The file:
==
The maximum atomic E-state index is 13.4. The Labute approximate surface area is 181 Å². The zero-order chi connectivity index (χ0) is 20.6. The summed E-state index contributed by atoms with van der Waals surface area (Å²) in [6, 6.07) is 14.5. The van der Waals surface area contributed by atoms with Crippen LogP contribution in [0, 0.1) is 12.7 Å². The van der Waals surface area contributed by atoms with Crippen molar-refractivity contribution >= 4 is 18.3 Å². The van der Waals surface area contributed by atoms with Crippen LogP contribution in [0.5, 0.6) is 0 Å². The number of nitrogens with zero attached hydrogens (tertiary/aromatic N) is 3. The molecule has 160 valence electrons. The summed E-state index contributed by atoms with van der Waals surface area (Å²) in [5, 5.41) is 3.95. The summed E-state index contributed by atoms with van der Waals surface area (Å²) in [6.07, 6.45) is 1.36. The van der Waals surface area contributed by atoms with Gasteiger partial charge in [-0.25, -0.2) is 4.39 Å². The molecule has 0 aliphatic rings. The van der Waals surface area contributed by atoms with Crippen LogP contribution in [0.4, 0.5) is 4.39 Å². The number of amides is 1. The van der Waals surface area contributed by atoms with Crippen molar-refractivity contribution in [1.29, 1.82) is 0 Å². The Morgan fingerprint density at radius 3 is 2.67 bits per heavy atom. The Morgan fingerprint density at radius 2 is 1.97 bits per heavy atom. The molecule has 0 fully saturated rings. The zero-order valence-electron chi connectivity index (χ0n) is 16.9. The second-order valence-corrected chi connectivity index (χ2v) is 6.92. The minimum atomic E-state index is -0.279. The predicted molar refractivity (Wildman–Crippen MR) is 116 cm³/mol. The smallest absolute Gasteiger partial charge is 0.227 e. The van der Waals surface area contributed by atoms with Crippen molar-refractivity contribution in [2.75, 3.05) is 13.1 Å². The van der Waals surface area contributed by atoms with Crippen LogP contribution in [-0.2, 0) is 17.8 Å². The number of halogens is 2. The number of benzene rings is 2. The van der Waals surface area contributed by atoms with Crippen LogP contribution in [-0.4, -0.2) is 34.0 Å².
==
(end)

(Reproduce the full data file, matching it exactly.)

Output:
The maximum atomic E-state index is 13.4. The Labute approximate surface area is 181 Å². The zero-order chi connectivity index (χ0) is 20.6. The summed E-state index contributed by atoms with van der Waals surface area (Å²) in [6, 6.07) is 14.5. The van der Waals surface area contributed by atoms with Crippen LogP contribution in [0, 0.1) is 12.7 Å². The van der Waals surface area contributed by atoms with Crippen molar-refractivity contribution >= 4 is 18.3 Å². The van der Waals surface area contributed by atoms with Crippen LogP contribution in [0.5, 0.6) is 0 Å². The number of nitrogens with zero attached hydrogens (tertiary/aromatic N) is 3. The molecule has 160 valence electrons. The summed E-state index contributed by atoms with van der Waals surface area (Å²) in [5, 5.41) is 3.95. The summed E-state index contributed by atoms with van der Waals surface area (Å²) in [6.07, 6.45) is 1.36. The van der Waals surface area contributed by atoms with Gasteiger partial charge in [-0.25, -0.2) is 4.39 Å². The molecule has 0 aliphatic rings. The van der Waals surface area contributed by atoms with Crippen LogP contribution in [0.4, 0.5) is 4.39 Å². The number of amides is 1. The van der Waals surface area contributed by atoms with Crippen molar-refractivity contribution in [1.29, 1.82) is 0 Å². The Morgan fingerprint density at radius 3 is 2.67 bits per heavy atom. The Morgan fingerprint density at radius 2 is 1.97 bits per heavy atom. The molecule has 0 fully saturated rings. The zero-order valence-electron chi connectivity index (χ0n) is 16.9. The second-order valence-corrected chi connectivity index (χ2v) is 6.92. The minimum atomic E-state index is -0.279. The predicted molar refractivity (Wildman–Crippen MR) is 116 cm³/mol. The smallest absolute Gasteiger partial charge is 0.227 e. The van der Waals surface area contributed by atoms with Crippen molar-refractivity contribution in [2.75, 3.05) is 13.1 Å². The van der Waals surface area contributed by atoms with Crippen LogP contribution in [-0.2, 0) is 17.8 Å². The number of halogens is 2. The number of benzene rings is 2. The van der Waals surface area contributed by atoms with Crippen LogP contribution in [-0.4, -0.2) is 34.0 Å².